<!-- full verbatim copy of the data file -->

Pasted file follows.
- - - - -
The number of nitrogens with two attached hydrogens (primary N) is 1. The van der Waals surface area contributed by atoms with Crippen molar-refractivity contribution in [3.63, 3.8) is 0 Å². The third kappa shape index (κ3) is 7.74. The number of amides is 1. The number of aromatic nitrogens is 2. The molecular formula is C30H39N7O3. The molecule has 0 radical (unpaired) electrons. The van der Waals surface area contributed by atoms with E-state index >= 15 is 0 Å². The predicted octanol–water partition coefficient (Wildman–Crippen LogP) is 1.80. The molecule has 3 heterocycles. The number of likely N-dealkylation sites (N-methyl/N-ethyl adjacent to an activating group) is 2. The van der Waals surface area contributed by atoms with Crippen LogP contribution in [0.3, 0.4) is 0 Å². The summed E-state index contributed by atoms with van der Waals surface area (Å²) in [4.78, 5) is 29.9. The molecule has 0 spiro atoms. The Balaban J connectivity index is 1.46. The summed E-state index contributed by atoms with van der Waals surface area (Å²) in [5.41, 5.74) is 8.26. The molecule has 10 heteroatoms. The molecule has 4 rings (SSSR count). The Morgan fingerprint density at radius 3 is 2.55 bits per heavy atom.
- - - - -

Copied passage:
The number of nitrogens with two attached hydrogens (primary N) is 1. The van der Waals surface area contributed by atoms with Crippen molar-refractivity contribution in [3.63, 3.8) is 0 Å². The third kappa shape index (κ3) is 7.74. The number of amides is 1. The number of aromatic nitrogens is 2. The molecular formula is C30H39N7O3. The molecule has 0 radical (unpaired) electrons. The van der Waals surface area contributed by atoms with E-state index >= 15 is 0 Å². The predicted octanol–water partition coefficient (Wildman–Crippen LogP) is 1.80. The molecule has 3 heterocycles. The number of likely N-dealkylation sites (N-methyl/N-ethyl adjacent to an activating group) is 2. The van der Waals surface area contributed by atoms with Crippen LogP contribution in [0.3, 0.4) is 0 Å². The summed E-state index contributed by atoms with van der Waals surface area (Å²) in [4.78, 5) is 29.9. The molecule has 0 spiro atoms. The Balaban J connectivity index is 1.46. The summed E-state index contributed by atoms with van der Waals surface area (Å²) in [5.41, 5.74) is 8.26. The molecule has 10 heteroatoms. The molecule has 4 rings (SSSR count). The Morgan fingerprint density at radius 3 is 2.55 bits per heavy atom.